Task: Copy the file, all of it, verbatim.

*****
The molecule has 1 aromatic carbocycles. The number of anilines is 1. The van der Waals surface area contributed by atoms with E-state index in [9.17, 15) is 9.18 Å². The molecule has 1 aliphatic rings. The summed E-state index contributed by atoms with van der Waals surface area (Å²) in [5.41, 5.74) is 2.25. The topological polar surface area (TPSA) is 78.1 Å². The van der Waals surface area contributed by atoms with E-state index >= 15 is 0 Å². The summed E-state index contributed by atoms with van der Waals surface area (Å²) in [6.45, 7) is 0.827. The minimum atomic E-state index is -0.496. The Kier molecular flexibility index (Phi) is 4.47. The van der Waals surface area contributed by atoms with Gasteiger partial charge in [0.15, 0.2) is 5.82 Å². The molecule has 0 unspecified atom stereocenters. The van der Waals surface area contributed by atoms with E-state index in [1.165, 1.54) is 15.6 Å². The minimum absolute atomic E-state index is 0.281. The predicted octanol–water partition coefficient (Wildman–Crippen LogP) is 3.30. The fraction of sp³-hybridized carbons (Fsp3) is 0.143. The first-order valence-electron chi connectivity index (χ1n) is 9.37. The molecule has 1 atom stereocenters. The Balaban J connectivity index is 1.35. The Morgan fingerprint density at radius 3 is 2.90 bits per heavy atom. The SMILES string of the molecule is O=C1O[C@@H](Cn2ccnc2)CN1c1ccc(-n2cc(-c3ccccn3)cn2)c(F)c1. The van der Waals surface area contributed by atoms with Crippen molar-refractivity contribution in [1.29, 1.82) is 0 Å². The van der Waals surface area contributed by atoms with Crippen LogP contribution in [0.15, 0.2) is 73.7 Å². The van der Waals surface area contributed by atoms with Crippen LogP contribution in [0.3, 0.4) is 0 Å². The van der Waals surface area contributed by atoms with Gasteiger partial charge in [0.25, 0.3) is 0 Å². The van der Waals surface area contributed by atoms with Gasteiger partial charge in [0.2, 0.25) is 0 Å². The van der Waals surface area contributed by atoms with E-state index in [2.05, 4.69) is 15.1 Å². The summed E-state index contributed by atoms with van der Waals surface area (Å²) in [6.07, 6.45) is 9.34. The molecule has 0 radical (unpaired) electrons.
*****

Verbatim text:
The molecule has 1 aromatic carbocycles. The number of anilines is 1. The van der Waals surface area contributed by atoms with E-state index in [9.17, 15) is 9.18 Å². The molecule has 1 aliphatic rings. The summed E-state index contributed by atoms with van der Waals surface area (Å²) in [5.41, 5.74) is 2.25. The topological polar surface area (TPSA) is 78.1 Å². The van der Waals surface area contributed by atoms with E-state index >= 15 is 0 Å². The summed E-state index contributed by atoms with van der Waals surface area (Å²) in [6.45, 7) is 0.827. The minimum atomic E-state index is -0.496. The Kier molecular flexibility index (Phi) is 4.47. The van der Waals surface area contributed by atoms with Gasteiger partial charge in [0.15, 0.2) is 5.82 Å². The molecule has 0 unspecified atom stereocenters. The van der Waals surface area contributed by atoms with E-state index in [1.165, 1.54) is 15.6 Å². The minimum absolute atomic E-state index is 0.281. The predicted octanol–water partition coefficient (Wildman–Crippen LogP) is 3.30. The fraction of sp³-hybridized carbons (Fsp3) is 0.143. The first-order valence-electron chi connectivity index (χ1n) is 9.37. The molecule has 1 atom stereocenters. The Balaban J connectivity index is 1.35. The Morgan fingerprint density at radius 3 is 2.90 bits per heavy atom. The SMILES string of the molecule is O=C1O[C@@H](Cn2ccnc2)CN1c1ccc(-n2cc(-c3ccccn3)cn2)c(F)c1. The van der Waals surface area contributed by atoms with Crippen molar-refractivity contribution in [1.29, 1.82) is 0 Å². The van der Waals surface area contributed by atoms with Crippen LogP contribution in [0.15, 0.2) is 73.7 Å². The van der Waals surface area contributed by atoms with Crippen LogP contribution in [0.3, 0.4) is 0 Å². The van der Waals surface area contributed by atoms with Gasteiger partial charge in [0.25, 0.3) is 0 Å². The van der Waals surface area contributed by atoms with Gasteiger partial charge in [0.2, 0.25) is 0 Å². The van der Waals surface area contributed by atoms with E-state index in [2.05, 4.69) is 15.1 Å². The summed E-state index contributed by atoms with van der Waals surface area (Å²) in [6.07, 6.45) is 9.34. The molecule has 0 radical (unpaired) electrons.